While his students thought his new 'do was "cool," his family questioned just how "professional" it was for a university professor. Strangers have wanted to touch it, an experience that reminds him of his first white college roommate's curious request to touch his hair. That roommate expressed great surprise to see that his hair did not feel like steel wool or a Brillo pad.

"With dreadlocks, my hair for the first time in my life became a main topic of conversation," he says. "I've been mistaken for a musician and a Rastafarian – I was never mistaken for anyone when I wore a flat-top fade all the years before 'locking. For me, the issue is not that people are curious about my hairstyle, but that public representations and acceptance of such hairstyles and hair decisions are far from mainstream in this country."

His hairstory also includes his teenage daughter's decision to chemically straighten her curly hair – a moment that, for Lester, marked her passage from childhood to womanhood.

"For many African-American girls, that rite of passage means going from ˜natural' hair to straight hair," Lester says. "Our society forces that ideal of beauty that is unattainable by most African-American women without chemical treatment."

And even then, as rapper KRS-1 clarifies, the alleged "perm"(anent) is but "a temporary" when moisture makes contact.

Much of Lester's work focuses on how this straight/nappy "hair ideal" affects children, particularly young girls. He is interested in African-American children's literature and the extent to which black readership magazines and commercials target the straight-hair ideals typically to mothers of these girls.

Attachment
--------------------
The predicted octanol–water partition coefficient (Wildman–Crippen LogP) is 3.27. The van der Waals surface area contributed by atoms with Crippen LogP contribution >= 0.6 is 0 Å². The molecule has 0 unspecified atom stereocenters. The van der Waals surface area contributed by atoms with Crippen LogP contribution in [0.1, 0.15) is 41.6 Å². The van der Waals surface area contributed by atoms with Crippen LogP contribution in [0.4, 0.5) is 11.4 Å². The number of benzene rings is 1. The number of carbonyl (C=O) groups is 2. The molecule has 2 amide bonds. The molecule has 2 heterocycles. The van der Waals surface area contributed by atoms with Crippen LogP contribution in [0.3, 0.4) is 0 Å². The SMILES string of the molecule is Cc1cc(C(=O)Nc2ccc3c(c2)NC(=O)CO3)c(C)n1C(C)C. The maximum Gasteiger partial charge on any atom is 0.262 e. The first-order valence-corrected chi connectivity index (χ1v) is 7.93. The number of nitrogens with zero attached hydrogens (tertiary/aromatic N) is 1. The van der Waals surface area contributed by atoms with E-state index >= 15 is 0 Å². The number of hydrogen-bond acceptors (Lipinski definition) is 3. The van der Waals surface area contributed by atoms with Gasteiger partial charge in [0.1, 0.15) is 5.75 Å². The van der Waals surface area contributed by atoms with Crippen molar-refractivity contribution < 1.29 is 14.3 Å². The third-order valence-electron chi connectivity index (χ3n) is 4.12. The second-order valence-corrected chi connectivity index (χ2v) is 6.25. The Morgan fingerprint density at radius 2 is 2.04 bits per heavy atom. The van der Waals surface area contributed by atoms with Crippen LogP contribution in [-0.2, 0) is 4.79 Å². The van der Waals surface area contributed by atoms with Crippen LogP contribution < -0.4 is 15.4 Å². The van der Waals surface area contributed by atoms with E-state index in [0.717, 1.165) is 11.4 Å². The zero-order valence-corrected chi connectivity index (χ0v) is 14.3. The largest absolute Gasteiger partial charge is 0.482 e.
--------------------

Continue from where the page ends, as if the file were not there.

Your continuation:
When boys and men are attracted to "Barbie-doll-Rapunzel-straight-haired little girls," Lester adds, the gender politics are more all-encompassing.

While such African-American adult literature, as Maya Angelou's "I Know Why the Caged Bird Sings," and Toni Morrison's "The Bluest Eye" deal with young black girls coming to terms with their "nappy" hair in the face of culturally competing beauty mythologies, Lester notes that very few children's books create positive messages for young children about their natural hair.

The 1997 children's picture book "Nappy Hair," by Carolivia Herron, and the national controversy it created are the centerpiece of his lectures on hair and shows that conversations about hair can be self-celebratory for African-Americans despite historical and social baggage.

"There are multitudes of messages being sent to little black girls and their mothers about the necessity of transforming themselves into someone else's cultural image of beauty," Lester says. "Among African-Americans, there are so many hairstyles: dreadlocked, ˜natural,' curled, faded, braided, twisted, straightened, permed, crimped, cornrowed and even bald. I'd like to see all of these images represented and celebrated."

Lester's research, presentations and talks on hair afford another important lens through which to read culture and identity, highlighting ultimately that this discussion of difference can lead to personal "hairstories" and the realization that, as Angelou has proclaimed: "We are more alike than we are unalike."


By Sharon Keeler. Keeler, with Marketing & Strategic Communications, can be reached at (480) 965-4012 or (
August 8, 2005